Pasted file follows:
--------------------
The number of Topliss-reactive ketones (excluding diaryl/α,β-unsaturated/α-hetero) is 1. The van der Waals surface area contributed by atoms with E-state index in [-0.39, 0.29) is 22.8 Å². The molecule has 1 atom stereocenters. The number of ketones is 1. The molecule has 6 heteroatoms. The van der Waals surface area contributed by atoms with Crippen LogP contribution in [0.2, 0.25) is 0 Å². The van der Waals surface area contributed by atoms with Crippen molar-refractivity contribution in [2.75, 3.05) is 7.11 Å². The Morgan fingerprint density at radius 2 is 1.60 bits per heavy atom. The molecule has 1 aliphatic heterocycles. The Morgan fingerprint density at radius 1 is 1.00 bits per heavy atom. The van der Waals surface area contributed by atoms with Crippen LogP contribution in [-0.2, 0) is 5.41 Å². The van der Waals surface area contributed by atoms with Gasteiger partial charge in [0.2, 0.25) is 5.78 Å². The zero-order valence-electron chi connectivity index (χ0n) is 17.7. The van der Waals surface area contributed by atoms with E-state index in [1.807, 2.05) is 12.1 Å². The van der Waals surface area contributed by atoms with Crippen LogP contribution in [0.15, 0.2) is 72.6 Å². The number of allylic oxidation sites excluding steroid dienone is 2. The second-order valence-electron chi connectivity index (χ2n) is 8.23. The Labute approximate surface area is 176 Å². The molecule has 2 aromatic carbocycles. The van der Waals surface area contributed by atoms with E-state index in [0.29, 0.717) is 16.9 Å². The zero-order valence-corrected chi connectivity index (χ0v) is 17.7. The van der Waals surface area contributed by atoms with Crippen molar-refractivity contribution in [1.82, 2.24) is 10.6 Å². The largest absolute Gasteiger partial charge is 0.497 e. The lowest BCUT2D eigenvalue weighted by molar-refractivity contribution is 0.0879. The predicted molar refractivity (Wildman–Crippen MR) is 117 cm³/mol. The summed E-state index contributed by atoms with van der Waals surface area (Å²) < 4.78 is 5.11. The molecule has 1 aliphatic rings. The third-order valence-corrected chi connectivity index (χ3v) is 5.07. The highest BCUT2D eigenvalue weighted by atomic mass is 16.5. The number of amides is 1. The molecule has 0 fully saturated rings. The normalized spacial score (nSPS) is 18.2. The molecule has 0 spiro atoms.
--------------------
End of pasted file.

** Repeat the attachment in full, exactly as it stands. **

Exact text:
The number of Topliss-reactive ketones (excluding diaryl/α,β-unsaturated/α-hetero) is 1. The van der Waals surface area contributed by atoms with E-state index in [-0.39, 0.29) is 22.8 Å². The molecule has 1 atom stereocenters. The number of ketones is 1. The molecule has 6 heteroatoms. The van der Waals surface area contributed by atoms with Crippen LogP contribution in [0.2, 0.25) is 0 Å². The van der Waals surface area contributed by atoms with Crippen molar-refractivity contribution in [2.75, 3.05) is 7.11 Å². The Morgan fingerprint density at radius 2 is 1.60 bits per heavy atom. The molecule has 1 aliphatic heterocycles. The Morgan fingerprint density at radius 1 is 1.00 bits per heavy atom. The van der Waals surface area contributed by atoms with Crippen LogP contribution in [-0.2, 0) is 5.41 Å². The van der Waals surface area contributed by atoms with Gasteiger partial charge in [0.2, 0.25) is 5.78 Å². The zero-order valence-electron chi connectivity index (χ0n) is 17.7. The van der Waals surface area contributed by atoms with E-state index in [1.807, 2.05) is 12.1 Å². The van der Waals surface area contributed by atoms with Crippen LogP contribution in [0.15, 0.2) is 72.6 Å². The number of allylic oxidation sites excluding steroid dienone is 2. The second-order valence-electron chi connectivity index (χ2n) is 8.23. The Labute approximate surface area is 176 Å². The molecule has 2 aromatic carbocycles. The van der Waals surface area contributed by atoms with E-state index in [0.29, 0.717) is 16.9 Å². The zero-order valence-corrected chi connectivity index (χ0v) is 17.7. The van der Waals surface area contributed by atoms with Crippen molar-refractivity contribution in [1.82, 2.24) is 10.6 Å². The largest absolute Gasteiger partial charge is 0.497 e. The lowest BCUT2D eigenvalue weighted by molar-refractivity contribution is 0.0879. The predicted molar refractivity (Wildman–Crippen MR) is 117 cm³/mol. The summed E-state index contributed by atoms with van der Waals surface area (Å²) < 4.78 is 5.11. The molecule has 1 aliphatic rings. The third-order valence-corrected chi connectivity index (χ3v) is 5.07. The highest BCUT2D eigenvalue weighted by atomic mass is 16.5. The number of amides is 1. The molecule has 0 fully saturated rings. The normalized spacial score (nSPS) is 18.2. The molecule has 0 spiro atoms.